Op. 49 no.3
Part of a series or song cycle:
Romanzen und Balladen, ii (Op. 49)
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Robert Schumann was a German composer and influential music critic. He is widely regarded as one of the greatest composers of the Romantic era. Schumann left the study of law, intending to pursue a career as a virtuoso pianist. He had been assured by his teacher Friedrich Wieck that he could become the finest pianist in Europe, but a hand injury ended this dream. Schumann then focused his musical energies on composing.
Schumann's published compositions were written exclusively for the piano until 1840; he later composed works for piano and orchestra; many Lieder (songs for voice and piano); four symphonies; an opera; and other orchestral, choral, and chamber works. Works such as Kinderszenen, Album für die Jugend, Blumenstück, the Sonatas and Albumblätter are among his most famous. His writings about music appeared mostly in the Neue Zeitschrift für Musik (New Journal for Music), a Leipzig-based publication which he jointly founded.
In 1840, Schumann married Friedrich Wieck's daughter Clara, against the wishes of her father, following a long and acrimonious legal battle, which found in favor of Clara and Robert. Clara also composed music and had a considerable concert career as a pianist, the earnings from which formed a substantial part of her father's fortune.
Schumann suffered from a lifelong mental disorder, first manifesting itself in 1833 as a severe melancholic depressive episode, which recurred several times alternating with phases of ‘exaltation’ and increasingly also delusional ideas of being poisoned or threatened with metallic items. After a suicide attempt in 1854, Schumann was admitted to amental asylum, at his own request, in Endenich near Bonn. Diagnosed with "psychotic melancholia", Schumann died two years later in 1856 without having recovered from his mental illness.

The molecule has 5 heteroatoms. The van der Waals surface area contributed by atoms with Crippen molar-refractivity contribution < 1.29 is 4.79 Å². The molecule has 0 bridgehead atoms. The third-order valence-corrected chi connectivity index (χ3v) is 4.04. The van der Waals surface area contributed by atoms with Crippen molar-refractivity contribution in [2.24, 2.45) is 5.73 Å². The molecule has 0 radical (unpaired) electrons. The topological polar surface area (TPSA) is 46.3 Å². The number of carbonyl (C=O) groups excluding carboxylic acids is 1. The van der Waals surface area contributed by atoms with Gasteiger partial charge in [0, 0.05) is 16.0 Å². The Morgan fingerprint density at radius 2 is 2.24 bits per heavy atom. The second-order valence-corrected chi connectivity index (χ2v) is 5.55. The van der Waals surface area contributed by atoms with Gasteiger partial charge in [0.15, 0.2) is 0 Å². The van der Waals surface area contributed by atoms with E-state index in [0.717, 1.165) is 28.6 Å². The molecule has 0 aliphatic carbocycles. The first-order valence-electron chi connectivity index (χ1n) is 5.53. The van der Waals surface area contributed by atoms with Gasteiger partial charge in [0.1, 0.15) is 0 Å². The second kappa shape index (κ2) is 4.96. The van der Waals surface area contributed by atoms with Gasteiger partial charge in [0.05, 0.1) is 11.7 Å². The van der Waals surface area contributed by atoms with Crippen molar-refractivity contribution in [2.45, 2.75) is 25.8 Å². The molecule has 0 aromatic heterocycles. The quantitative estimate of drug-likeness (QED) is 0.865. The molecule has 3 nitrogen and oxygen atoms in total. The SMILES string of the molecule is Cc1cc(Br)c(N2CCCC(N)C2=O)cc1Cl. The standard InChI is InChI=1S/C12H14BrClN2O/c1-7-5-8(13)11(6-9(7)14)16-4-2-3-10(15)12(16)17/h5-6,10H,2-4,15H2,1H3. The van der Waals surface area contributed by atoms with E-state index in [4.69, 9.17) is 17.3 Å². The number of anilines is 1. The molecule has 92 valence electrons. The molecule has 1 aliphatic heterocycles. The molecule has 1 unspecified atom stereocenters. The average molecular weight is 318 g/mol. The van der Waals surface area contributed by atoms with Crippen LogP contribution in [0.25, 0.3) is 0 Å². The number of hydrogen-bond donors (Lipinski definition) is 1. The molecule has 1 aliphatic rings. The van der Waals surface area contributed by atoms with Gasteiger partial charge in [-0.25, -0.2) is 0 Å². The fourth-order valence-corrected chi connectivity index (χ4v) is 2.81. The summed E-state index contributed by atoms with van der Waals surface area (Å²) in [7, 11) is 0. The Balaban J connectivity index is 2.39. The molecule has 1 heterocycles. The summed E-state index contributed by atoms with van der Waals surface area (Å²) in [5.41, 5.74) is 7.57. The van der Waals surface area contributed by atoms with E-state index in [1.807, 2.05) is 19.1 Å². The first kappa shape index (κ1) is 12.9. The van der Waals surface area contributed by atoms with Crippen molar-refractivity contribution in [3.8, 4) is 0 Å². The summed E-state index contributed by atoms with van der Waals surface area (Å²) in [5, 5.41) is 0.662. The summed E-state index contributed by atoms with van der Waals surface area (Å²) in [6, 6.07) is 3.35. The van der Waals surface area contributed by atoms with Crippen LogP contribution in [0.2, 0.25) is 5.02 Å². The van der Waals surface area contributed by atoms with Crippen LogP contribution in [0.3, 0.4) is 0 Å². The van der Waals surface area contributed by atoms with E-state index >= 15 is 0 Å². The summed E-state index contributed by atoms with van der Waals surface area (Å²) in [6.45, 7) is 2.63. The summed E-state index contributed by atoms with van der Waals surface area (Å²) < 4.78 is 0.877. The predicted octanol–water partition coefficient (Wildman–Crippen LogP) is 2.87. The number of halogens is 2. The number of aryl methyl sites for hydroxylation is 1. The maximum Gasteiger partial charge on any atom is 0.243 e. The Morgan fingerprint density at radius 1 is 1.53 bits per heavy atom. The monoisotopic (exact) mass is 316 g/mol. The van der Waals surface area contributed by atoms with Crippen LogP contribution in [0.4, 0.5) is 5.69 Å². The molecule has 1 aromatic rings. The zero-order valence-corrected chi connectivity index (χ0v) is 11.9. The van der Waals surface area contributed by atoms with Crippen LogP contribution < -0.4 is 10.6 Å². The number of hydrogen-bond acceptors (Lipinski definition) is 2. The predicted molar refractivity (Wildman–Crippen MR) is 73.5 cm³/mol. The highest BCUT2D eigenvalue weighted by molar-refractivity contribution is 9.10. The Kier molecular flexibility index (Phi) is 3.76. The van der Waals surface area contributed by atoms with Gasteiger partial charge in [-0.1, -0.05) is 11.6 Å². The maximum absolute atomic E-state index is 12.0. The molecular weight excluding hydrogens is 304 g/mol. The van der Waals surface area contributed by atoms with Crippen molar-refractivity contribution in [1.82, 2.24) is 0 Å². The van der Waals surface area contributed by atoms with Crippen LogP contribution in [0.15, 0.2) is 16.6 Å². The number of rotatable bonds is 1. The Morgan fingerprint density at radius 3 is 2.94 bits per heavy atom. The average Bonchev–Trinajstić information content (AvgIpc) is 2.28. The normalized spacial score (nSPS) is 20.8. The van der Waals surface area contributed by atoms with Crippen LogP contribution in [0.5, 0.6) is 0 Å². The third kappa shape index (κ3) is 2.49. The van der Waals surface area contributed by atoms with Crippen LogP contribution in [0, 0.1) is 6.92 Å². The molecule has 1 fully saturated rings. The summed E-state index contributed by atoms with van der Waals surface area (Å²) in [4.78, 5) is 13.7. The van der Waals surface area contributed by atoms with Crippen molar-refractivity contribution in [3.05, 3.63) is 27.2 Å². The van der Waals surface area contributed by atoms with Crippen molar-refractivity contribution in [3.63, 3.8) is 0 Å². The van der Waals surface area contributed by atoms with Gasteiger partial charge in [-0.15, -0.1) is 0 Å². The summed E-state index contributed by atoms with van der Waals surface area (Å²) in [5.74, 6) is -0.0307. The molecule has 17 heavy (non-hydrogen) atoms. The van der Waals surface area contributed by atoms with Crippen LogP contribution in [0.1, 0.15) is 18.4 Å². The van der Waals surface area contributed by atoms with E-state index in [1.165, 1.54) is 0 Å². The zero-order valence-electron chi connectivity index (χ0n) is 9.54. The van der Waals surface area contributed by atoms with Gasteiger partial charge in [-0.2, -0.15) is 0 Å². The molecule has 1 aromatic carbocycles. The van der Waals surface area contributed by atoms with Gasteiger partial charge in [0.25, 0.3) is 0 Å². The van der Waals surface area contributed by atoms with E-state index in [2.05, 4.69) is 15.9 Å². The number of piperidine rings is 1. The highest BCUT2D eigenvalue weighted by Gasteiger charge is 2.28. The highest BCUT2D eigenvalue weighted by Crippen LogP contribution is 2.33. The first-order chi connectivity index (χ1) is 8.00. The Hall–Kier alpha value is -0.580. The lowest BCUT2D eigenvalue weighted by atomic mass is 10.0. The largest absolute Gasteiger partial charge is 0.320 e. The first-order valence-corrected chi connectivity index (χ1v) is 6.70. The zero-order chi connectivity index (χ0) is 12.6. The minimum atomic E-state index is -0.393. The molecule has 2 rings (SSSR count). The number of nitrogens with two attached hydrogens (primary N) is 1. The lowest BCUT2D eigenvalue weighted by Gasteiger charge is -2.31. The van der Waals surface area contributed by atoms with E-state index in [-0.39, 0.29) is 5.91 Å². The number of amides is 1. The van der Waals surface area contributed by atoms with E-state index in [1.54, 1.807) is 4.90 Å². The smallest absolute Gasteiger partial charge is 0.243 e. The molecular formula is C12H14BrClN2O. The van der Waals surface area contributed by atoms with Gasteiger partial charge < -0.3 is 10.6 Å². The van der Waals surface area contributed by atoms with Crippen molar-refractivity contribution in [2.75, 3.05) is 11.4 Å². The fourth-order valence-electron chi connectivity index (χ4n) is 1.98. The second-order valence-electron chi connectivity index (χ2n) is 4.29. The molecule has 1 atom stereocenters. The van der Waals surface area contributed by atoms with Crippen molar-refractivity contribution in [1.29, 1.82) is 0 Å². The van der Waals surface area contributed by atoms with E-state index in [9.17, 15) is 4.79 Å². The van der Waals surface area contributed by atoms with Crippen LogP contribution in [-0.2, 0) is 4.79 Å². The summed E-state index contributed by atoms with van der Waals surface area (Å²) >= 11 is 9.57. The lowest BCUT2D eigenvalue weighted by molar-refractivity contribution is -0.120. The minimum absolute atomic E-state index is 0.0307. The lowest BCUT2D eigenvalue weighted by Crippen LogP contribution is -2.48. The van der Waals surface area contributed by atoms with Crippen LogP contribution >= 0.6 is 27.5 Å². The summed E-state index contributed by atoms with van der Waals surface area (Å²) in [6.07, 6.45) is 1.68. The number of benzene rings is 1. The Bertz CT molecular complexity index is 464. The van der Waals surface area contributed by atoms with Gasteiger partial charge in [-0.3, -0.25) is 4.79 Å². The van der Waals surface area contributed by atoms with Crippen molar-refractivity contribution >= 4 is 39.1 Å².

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Abraham Emanuel Fröhlich was a Swiss poet.
He was born in Brugg in the canton of Aargau, where his father was a teacher. After studying theology at Zürich he became a pastor in 1817 and returned as teacher to his native town, where he lived for ten years. He was then appointed professor of German language and literature in the cantonal school in Aargau, however he lost the post in the political quarrels of 1830. He afterwards obtained the post of teacher and rector of the cantonal college, and was also appointed assistant minister at the parish church. He died in Baden, Aargau.
Fröhlich is best known for his two heroic poems, Ulrich Zwingli and Ulrich von Hutten, and especially for his fables, which have been ranked with those of Hagedorn, Lessing and Gellert.
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